“Who likes braised collard greens with onions and garlic?” he asked his salivating colleagues. “Have you ever seen the flowers of a sweet potato plant? They look like morning glories.”
Hickman’s goal: “I want people, especially children, to see agriculture when they visit the State House. I want them to see how beautiful food-producing plants can be.”
It won’t be the first time Capitol Park, established in 1827, has doubled as a garden.
From the end of the Civil War until 1878, the state leased it out to farmers. Then, in 1920, Gov. Carl Milliken commissioned Frederick Law Olmsted to design a multi-use plan for the land that included tennis courts, a zoo with native Maine animals, a bandstand, a grove for public speaking. …
Little of which ever happened. Aside from the trees and shrubs here and there, the entire park is now blanketed in finely manicured, infinitely boring, completely inedible grass.
“There’s a ton of lawn around the State House,” Hickman lamented. “We spray it and we mow it, and we mow it and we spray it. It would be great not to have to do that.”
Just ask Vermont and Wisconsin, both of which already have up-and-running vegetable gardens just outside their statehouses. Or Seattle, which last year broke ground on a 7-acre “Food Forest” complete with fruit trees, berry bushes, fresh herbs and even the occasional lingonberry. (It’s said to be great on elk and reindeer steak.)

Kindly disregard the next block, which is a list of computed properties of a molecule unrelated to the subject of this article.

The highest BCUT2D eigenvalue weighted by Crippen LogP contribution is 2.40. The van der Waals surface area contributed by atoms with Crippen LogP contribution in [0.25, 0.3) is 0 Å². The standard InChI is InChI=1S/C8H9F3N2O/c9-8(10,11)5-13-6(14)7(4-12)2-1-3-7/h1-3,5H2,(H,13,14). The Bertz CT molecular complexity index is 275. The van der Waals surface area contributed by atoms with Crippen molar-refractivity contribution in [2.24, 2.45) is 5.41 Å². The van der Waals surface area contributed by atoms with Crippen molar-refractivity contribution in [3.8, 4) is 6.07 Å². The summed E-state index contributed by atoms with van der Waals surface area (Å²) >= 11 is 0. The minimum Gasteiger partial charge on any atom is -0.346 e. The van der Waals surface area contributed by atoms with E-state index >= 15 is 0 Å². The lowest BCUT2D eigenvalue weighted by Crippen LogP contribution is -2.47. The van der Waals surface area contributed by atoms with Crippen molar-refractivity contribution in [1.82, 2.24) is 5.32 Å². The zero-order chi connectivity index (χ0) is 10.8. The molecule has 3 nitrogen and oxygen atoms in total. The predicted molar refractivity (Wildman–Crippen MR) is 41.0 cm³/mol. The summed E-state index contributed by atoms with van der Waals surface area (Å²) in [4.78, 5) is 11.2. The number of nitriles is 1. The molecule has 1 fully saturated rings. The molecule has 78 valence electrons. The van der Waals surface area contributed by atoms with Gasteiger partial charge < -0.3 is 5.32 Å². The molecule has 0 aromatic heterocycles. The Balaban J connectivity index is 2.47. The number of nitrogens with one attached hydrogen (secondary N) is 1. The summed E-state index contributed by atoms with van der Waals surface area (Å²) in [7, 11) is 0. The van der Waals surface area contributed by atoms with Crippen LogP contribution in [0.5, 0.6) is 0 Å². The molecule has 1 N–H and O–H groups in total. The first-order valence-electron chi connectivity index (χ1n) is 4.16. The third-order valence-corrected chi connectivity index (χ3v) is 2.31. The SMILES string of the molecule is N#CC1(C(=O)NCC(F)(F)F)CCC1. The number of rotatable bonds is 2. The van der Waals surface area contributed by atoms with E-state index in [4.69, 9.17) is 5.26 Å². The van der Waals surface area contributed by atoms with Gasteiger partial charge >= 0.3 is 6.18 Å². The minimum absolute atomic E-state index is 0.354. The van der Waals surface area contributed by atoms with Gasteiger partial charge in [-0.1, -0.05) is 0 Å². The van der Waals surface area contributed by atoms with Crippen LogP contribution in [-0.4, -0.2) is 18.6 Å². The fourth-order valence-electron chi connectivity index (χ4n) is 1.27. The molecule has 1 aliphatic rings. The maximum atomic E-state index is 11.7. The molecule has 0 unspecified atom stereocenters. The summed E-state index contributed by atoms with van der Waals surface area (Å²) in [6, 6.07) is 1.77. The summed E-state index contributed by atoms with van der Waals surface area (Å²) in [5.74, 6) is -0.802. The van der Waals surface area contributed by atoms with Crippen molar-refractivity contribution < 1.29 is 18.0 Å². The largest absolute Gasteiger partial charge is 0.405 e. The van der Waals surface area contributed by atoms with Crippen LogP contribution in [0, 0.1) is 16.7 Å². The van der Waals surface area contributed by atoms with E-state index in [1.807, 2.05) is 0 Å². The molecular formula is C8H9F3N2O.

But enough about the aesthetics. What will Maine’s “Edible Park” cost?
Not a dime, Hickman promises.
The groundwork will be done with existing park maintenance funds. The seeds will be donated by the Paris Farmer’s Union, and the edible perennial cuttings will come straight from Hickman’s own fields in Winthrop.
Hickman hopes the design, overseen by David Boulter, executive director of the Legislative Council, will go beyond simple square plots and appeal to the eye as much as the stomach. He envisions two planting areas — one in the park’s northwest corner directly across from the State House and another near the main entrance on Union Street.
And who gets the food?
For starters, whoever wants it. The rest will go to Augusta-area food pantries — a point driven home on the House floor recently by one of Hickman’s co-sponsors, Rep. Brian Jones, D-Freedom: “The highest moral use of our land when people are hungry is to grow food.”
Some might dismiss Hickman’s crusade as utterly irrelevant at a time when health care, tax reform, municipal revenue sharing, bond issues and other hot-button debates crowd the public square. To which the ever-genial Hickman would say: Never underestimate the power of food.
“Everybody eats,” Hickman said. “We might not all eat the same food or like the same food, but we all eat. This is about seeing agriculture when you come to the State House. It’s about showing people what their food looks like throughout its lifetime. It’s about beauty.”
The farmer/politician from Winthrop just might be onto something.
Troubled times, after all, are coming to Augusta.
And nothing soothes the spirit like a mouthful of Maine blueberries.